So if you have a deal, and you think you are dealing with the one person–the decision-maker, know that you are likely to be wrong–even if the customer tells you, “I’m the decision-maker.”  Keep searching, there are more, it’s your job to find them, work with them.

If you are a manager, reviewing deals and your team has identified the decision-maker.  Suspect they haven’t looked hard enough, coach them on who else might be involved, challenge them to look for the real decision-makers.

We no longer can focus on finding the decision-maker.  We have to find and work with the decision-makers.

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  1. Martin Schmalenbach permalink

    Nicely observed Dave.

    The challenge for the sales person, and the driver of likely pushback on your post, is bandwidth…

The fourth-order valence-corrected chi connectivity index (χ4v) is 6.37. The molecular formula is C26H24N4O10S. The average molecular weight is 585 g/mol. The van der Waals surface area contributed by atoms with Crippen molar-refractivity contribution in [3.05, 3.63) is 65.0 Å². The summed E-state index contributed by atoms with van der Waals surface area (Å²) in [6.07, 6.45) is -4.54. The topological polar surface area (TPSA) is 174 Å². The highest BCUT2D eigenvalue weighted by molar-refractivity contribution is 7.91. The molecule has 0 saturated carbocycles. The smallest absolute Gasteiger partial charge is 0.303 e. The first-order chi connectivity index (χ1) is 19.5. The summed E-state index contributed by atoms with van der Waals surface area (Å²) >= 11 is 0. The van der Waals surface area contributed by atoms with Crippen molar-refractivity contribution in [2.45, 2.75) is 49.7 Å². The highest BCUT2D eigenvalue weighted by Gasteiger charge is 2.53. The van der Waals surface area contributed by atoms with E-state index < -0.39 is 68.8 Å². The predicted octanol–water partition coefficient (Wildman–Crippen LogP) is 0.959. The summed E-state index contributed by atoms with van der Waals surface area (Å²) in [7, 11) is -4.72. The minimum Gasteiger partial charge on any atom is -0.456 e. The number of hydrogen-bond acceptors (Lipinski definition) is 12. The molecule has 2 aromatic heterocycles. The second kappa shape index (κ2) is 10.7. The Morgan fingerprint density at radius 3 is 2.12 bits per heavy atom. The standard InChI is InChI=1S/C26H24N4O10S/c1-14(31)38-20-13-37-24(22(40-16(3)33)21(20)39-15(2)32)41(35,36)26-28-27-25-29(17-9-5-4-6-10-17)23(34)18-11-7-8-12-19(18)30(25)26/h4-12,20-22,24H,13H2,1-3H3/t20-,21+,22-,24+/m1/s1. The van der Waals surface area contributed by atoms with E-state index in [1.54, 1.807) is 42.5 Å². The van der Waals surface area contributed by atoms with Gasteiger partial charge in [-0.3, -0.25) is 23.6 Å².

Many sales people will perhaps have some empathy with your observation, but be thinking ‘cr@p! where am I going to find the time to research and connect with perhaps 2x-3x as many people as I usually engage with?

    It’s incumbent on sales leaders to enable sales reps to do this, as well as ‘merely’ encouraging them…

    …which connects back to an earlier post of yours, about the true role of sales leaders – which is to develop their teams, rather than be the ‘super sales rep’ that comes in at the last moment to ‘save the day’…

    • Martin: Great point, great pushback. Here’s how I think it works.

      By identifying and working with all the deicsionmakers, we drive our win rates (and no decision made avoidance) up. That means we have to chase fewer deals to make our numbers. Of course we create a problem for people like Mitch, that says, we need to chase all the deals, but now we have the business/economic rationale for adding sales people– a problem I know he’d love to have.

      Stated differently, isn’t it better to all on 2-3 times as many people in one deal–dramatically increasing our ability to win, rather than find/qualify 2-3 times more deals, just calling on the people we normally call on? I think there are huge time/effectiveness multipliers here.